Sunday 28 April 2013
About this post. I have been working on this kit for a few weeks, but had not got around to starting a post for it, though I took many 'in progress' pictures to put in the post once it was started. However the SD card that the photos were on became corrupted and I cannot view or retrieve any of the pictures ! That will be a lesson to me about delaying starting a new post, so this build/review lacks the usual 'in progress' pictures.
About the subject. I won't discuss the history of "Karl" as that information is easy to obtain. There are plenty of reference books on the Karl, as well as numerous pictures on the web. Wikipedia has a short history of the 7 Karl's built. I will mention differences where it relates to the kit.
About the kit. Several sprues in this kit (see Henk of Holland site which has scans of the instructions which include the sprues). A set of 'rubber band' style tracks, a set of springs for the gun recoil as well as a small metal rod. This kit allows any of Karls numbered 3 - 6 to be built. Karls numbered 1 - 2 had a visibly different road wheels, as well as having 8 wheels per side, Karl 3 - 6 has 11 roadwheels per side. Anyone wishing to build Karl 1 - 2 needs to buy Hobbyboss kit 28904 "Initial". Decal sheet in this kit for Karl number 3,4,5 & 6.
About the build. Almost all parts are well cast and clean - very little flash or cast lines to remove, though a little of this work was needed on some parts. Almost all parts are engineered to be a good fit without need for filler or sanding. One exception were the parts that hold the gun to its carriage - parts F25 and F26. I found I had to sand and enlarge the circumference of these a little to get a good fit. The tracks are a good, if somewhat tight fit. I carefully gently stretched the tracks to add a few millimeters to allow track sag to be gained. Period photos show quite a bit of track sag. The tracks were joined with liquid CA glue, and this was brushed on the upper road wheels and toothpicks were wedged in place around them to ensure the tracks held their sag while the glue dried. The kit provides parts for the long barrelled and short barrelled versions (known as 040 and 041). References advise that the barrels were interchangable, though it was a heavy workshops job to change from one type of barrel to the other. The short barrel was 600mm wide, the long barrel was 540mm wide. The long barrel fired a lighter round, but at higher velocity. The mesh grille next to the drivers compartment is not very well cast, the mesh being too thick. I improved it but it would be better replaced with mesh. The metal springs are hidden inside the gun casement. Karls spent most of the war in their barracks in Germany, only being sent out for specific operations on a few occasions during the war. For this reason I have chosen to paint this one in a fairly neat and clean appearance.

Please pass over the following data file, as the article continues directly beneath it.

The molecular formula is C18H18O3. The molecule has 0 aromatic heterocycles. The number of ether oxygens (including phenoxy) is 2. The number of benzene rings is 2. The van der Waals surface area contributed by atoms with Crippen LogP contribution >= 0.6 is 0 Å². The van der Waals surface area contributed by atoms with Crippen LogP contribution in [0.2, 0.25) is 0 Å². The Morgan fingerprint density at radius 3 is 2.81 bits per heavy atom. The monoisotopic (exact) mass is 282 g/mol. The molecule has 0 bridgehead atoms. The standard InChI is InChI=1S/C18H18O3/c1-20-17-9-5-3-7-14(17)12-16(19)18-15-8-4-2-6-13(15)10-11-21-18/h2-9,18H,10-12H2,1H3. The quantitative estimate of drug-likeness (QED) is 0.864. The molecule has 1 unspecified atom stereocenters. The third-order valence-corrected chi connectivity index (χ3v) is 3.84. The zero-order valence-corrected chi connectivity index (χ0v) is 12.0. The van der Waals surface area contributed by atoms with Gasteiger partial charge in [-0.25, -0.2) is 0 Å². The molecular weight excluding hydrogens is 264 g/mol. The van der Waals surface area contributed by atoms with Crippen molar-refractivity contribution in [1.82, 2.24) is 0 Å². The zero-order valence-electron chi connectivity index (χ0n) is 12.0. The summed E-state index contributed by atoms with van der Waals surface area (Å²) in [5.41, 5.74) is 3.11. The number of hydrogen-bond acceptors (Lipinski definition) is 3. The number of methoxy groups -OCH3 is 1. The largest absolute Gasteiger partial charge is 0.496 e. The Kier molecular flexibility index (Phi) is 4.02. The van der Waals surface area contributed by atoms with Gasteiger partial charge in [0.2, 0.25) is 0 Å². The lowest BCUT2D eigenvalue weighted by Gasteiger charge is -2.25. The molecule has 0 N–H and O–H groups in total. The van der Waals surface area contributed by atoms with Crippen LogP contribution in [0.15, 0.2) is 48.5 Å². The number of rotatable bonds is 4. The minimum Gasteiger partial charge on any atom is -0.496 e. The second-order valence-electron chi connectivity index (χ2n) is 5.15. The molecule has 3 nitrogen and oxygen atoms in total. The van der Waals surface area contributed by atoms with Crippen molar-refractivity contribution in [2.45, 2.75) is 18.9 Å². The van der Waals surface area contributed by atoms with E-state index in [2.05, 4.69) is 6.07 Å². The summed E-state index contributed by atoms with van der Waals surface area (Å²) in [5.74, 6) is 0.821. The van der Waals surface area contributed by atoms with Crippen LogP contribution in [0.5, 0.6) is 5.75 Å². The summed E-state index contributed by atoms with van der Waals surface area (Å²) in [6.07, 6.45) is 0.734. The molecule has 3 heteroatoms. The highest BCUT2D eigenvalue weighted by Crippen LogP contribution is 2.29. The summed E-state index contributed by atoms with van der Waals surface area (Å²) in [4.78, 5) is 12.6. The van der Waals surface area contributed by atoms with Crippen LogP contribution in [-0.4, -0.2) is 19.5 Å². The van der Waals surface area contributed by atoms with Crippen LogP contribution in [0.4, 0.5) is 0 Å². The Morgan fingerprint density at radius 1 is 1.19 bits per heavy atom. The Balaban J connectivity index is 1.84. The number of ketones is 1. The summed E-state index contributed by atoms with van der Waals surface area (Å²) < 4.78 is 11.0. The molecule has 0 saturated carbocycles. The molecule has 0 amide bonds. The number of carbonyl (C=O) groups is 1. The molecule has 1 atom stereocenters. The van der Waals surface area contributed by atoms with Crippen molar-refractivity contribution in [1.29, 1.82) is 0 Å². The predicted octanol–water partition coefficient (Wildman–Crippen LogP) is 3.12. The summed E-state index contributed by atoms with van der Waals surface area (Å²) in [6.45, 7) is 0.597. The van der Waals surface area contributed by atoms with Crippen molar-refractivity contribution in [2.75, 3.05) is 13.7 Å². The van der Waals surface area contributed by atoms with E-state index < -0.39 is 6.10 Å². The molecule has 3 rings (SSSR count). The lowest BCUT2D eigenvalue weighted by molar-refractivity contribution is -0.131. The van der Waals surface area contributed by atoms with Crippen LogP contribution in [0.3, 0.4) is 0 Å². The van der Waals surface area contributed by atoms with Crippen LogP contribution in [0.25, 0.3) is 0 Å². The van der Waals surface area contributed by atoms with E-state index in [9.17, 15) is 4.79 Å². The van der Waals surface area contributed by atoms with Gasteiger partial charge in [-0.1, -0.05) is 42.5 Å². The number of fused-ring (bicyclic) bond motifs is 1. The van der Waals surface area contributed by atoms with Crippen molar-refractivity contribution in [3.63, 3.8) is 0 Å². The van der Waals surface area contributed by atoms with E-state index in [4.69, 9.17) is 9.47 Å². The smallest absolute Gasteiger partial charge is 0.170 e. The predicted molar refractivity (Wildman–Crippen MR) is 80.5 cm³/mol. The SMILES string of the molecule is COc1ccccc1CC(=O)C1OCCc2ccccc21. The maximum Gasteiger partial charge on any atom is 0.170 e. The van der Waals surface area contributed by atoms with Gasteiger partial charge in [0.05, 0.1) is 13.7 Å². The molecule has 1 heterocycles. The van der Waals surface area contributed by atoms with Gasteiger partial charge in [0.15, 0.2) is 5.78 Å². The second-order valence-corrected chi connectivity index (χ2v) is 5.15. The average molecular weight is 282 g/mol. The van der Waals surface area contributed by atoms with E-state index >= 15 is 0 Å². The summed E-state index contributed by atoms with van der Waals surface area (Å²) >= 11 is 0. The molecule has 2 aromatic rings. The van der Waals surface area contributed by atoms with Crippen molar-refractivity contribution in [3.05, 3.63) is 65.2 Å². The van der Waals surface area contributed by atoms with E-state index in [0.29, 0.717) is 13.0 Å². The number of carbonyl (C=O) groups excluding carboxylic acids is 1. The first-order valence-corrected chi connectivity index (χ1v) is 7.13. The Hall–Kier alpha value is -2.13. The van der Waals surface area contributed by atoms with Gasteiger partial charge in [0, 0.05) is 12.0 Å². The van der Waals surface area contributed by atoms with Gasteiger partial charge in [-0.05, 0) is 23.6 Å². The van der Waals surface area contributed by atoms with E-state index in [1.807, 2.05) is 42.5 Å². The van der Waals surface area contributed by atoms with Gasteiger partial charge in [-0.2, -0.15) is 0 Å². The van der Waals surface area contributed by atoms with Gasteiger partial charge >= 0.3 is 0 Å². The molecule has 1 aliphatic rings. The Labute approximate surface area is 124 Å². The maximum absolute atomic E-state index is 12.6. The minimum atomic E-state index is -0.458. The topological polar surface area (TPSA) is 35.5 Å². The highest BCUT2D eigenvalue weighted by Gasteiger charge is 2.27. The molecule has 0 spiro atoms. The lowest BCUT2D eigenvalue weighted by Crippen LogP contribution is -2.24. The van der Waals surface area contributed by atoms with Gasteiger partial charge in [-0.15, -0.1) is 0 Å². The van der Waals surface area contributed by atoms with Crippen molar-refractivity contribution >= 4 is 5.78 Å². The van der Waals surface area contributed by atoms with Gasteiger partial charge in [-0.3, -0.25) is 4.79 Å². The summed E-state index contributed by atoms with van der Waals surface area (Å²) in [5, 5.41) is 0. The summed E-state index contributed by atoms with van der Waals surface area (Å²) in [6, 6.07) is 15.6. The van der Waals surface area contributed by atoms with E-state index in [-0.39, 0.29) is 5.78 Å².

Overall impression. A good kit, this opinion based on little clean up of parts needed, almost everything fit well, clear instructions how to assemble. Would have been nice to get one each of the rounds for the 040 and 041 barrels, to sit on the rear loading cradle. This kit does not need advanced skills to get a good result, and period photos show a variety of paint schemes can be chosen.
TO BE CONTINUED